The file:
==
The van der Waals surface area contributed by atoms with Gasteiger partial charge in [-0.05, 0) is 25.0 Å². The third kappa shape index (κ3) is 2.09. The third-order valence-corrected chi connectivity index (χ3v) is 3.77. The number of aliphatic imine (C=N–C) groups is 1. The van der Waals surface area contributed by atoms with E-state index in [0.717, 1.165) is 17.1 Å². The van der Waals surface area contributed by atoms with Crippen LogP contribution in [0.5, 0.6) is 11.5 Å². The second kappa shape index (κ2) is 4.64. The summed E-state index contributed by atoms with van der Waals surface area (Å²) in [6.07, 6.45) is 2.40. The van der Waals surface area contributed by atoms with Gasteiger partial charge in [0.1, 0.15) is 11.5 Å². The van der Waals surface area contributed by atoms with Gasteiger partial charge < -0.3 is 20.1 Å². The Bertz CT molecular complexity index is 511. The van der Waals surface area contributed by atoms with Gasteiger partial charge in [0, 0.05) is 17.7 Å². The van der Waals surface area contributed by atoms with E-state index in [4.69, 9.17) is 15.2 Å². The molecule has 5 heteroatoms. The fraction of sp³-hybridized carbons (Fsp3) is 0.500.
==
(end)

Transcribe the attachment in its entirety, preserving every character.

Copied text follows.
The van der Waals surface area contributed by atoms with Gasteiger partial charge in [-0.05, 0) is 25.0 Å². The third kappa shape index (κ3) is 2.09. The third-order valence-corrected chi connectivity index (χ3v) is 3.77. The number of aliphatic imine (C=N–C) groups is 1. The van der Waals surface area contributed by atoms with E-state index in [0.717, 1.165) is 17.1 Å². The van der Waals surface area contributed by atoms with Crippen LogP contribution in [0.5, 0.6) is 11.5 Å². The second kappa shape index (κ2) is 4.64. The summed E-state index contributed by atoms with van der Waals surface area (Å²) in [6.07, 6.45) is 2.40. The van der Waals surface area contributed by atoms with Gasteiger partial charge in [0.1, 0.15) is 11.5 Å². The van der Waals surface area contributed by atoms with Gasteiger partial charge < -0.3 is 20.1 Å². The Bertz CT molecular complexity index is 511. The van der Waals surface area contributed by atoms with Gasteiger partial charge in [0, 0.05) is 17.7 Å². The van der Waals surface area contributed by atoms with E-state index in [4.69, 9.17) is 15.2 Å². The molecule has 5 heteroatoms. The fraction of sp³-hybridized carbons (Fsp3) is 0.500.